According to strong composition as identity, the logical principles of one–one and plural identity can and should be extended to the relation between a whole and its parts. Otherwise, composition would not be legitimately regarded as an identity relation. In particular, several defenders of strong CAI have attempted to extend Leibniz’s Law to composition. However, much less attention has been paid to another, not less important feature of standard identity: a standard identity statement is true iff its terms are coreferential. (...) We contend that, if coreferentiality is dropped, indiscernibility is no help in making composition a genuine identity relation. To this aim, we analyse as a case study Cotnoir’s theory of general identity, in which indiscernibility is obtained thanks to a revisionary semantics and true identity statements are allowed to connect non-coreferential terms. We extend Cotnoir’s strategy for indiscernibility to the relation of comaternity, and we show that, neither in the case of composition nor in that of comaternity, indiscernibility contibutes to show that they are genuine identity relations. Finally, we compare Cotnoir’s approach with other versions of strong CAI endorsed by Wallace, Bøhn, and Hovda, and canvass the extent to which they violate coreferentiality. The comparative analysis shows that, in order to preserve coreferentiality, strong CAI is forced to adopt a non-standard semantic treatment of the singular/plural distinction. (shrink)
In this paper, we extend the expressive power of the logics K3, LP and FDE with anormality operator, which is able to express whether a for-mula is assigned a classical truth value or not. We then establish classical recapture theorems for the resulting logics. Finally, we compare the approach via normality operator with the classical collapse approach devisedby Jc Beall.
Sometimes mereologists have problems with counting. We often don't want to count the parts of maximally connected objects as full-fledged objects themselves, and we don't want to count discontinuous objects as parts of further, full-fledged objects. But whatever one takes "full-fledged object" to mean, the axioms and theorems of classical, extensional mereology commit us to the existence both of parts and of wholes – all on a par, included in the domain of quantification – and this makes mereology look counterintuitive (...) to various philosophers. In recent years, a proposal has been advanced to solve the tension between mereology and familiar ways of counting objects, under the label of Minimalist View . The Minimalist View may be summarized in the slogan: "Count x as an object iff it does not overlap with any y you have already counted as an object". The motto seems prima facie very promising but, we shall argue, when one looks at it more closely, it is not. On the contrary, the Minimalist View involves an ambiguity that can be solved in quite different directions. We argue that one resolution of the ambiguity makes it incompatible with mereology. This way, the Minimalist View can lend no support to mereology at all. We suggest that the Minimalist View can become compatible with mereology once its ambiguity is solved by interpreting it in what we call an epistemic or conceptual fashion: whereas mereology has full metaphysical import, the Minimalist View may account for our ways of selecting "conceptually salient" entities. But even once it is so disambiguated, it is doubtful that the Minimalist View can help to make mereology more palatable, for it cannot make it any more compatible with commonsensical ways of counting objects. (shrink)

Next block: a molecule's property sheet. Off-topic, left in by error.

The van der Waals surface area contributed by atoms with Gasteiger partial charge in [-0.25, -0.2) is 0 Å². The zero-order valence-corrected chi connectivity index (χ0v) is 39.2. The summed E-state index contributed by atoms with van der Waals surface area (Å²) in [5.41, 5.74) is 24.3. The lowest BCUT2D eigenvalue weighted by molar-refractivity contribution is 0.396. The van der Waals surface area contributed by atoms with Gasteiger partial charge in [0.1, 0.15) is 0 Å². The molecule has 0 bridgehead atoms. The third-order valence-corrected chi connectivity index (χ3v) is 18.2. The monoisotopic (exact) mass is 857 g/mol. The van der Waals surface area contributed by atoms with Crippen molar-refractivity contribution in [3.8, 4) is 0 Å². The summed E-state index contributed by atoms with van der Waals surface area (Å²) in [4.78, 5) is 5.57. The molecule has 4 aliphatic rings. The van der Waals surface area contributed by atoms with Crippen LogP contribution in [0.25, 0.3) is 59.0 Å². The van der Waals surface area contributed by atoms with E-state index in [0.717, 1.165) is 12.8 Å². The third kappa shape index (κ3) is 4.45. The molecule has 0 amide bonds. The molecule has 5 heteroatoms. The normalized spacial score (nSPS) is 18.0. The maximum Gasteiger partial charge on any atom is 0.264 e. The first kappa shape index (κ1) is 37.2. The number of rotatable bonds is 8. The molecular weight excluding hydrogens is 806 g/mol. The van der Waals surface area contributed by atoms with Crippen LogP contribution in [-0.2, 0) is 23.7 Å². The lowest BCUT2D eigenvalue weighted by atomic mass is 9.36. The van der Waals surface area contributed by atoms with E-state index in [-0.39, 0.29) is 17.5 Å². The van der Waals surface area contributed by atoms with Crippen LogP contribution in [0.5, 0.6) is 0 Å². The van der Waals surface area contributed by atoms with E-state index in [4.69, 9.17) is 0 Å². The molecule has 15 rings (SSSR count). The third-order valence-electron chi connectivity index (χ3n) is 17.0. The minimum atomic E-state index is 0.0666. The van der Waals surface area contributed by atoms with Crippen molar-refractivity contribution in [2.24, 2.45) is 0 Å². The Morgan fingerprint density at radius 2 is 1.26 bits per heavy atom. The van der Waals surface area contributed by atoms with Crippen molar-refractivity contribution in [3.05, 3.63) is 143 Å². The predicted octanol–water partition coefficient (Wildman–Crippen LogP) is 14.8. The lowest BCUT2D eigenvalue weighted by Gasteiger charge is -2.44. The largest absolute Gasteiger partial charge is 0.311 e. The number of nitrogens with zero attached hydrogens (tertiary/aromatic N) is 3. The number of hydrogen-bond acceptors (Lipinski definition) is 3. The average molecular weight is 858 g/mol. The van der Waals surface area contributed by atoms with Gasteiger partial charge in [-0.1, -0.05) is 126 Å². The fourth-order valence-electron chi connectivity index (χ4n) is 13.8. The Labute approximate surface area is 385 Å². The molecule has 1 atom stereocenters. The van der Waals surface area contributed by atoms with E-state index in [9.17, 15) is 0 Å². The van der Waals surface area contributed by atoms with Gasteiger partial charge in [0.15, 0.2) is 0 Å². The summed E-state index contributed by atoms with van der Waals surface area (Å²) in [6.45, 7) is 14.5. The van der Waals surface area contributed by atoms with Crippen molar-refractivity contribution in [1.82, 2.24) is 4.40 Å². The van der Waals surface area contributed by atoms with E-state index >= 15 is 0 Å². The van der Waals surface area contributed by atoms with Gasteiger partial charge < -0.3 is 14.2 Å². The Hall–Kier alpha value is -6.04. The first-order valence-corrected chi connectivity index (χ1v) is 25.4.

In Mathematics is megethology. Philosophia Mathematica, 1, 3–23) David K. Lewis proposes a structuralist reconstruction of classical set theory based on mereology. In order to formulate suitable hypotheses about the size of the universe of individuals without the help of set-theoretical notions, he uses the device of Boolos’ plural quantification for treating second order logic without commitment to set-theoretical entities. In this paper we show how, assuming the existence of a pairing function on atoms, as the unique assumption non expressed (...) in a mereological language, a mereological foundation of set theory is achievable within first order logic. Furthermore, we show how a mereological codification of ordered pairs is achievable with a very restricted use of the notion of plurality without plural quantification. (shrink)
This volume brings together new work on the logic and ontology of plurality and a range of recent articles exploring novel applications to natural language semantics. The contributions in this volume in particular investigate and extend new perspectives presented by plural logic and non-standard mereology and explore their applications to a range of natural language phenomena. Contributions by P. Aquaviva, A. Arapinis, M. Carrara, P. McKay, F. Moltmann, O. Linnebo, A. Oliver and T. Smiley, T. Scaltsas, P. Simons, and B.-Y. (...) Yi . (shrink)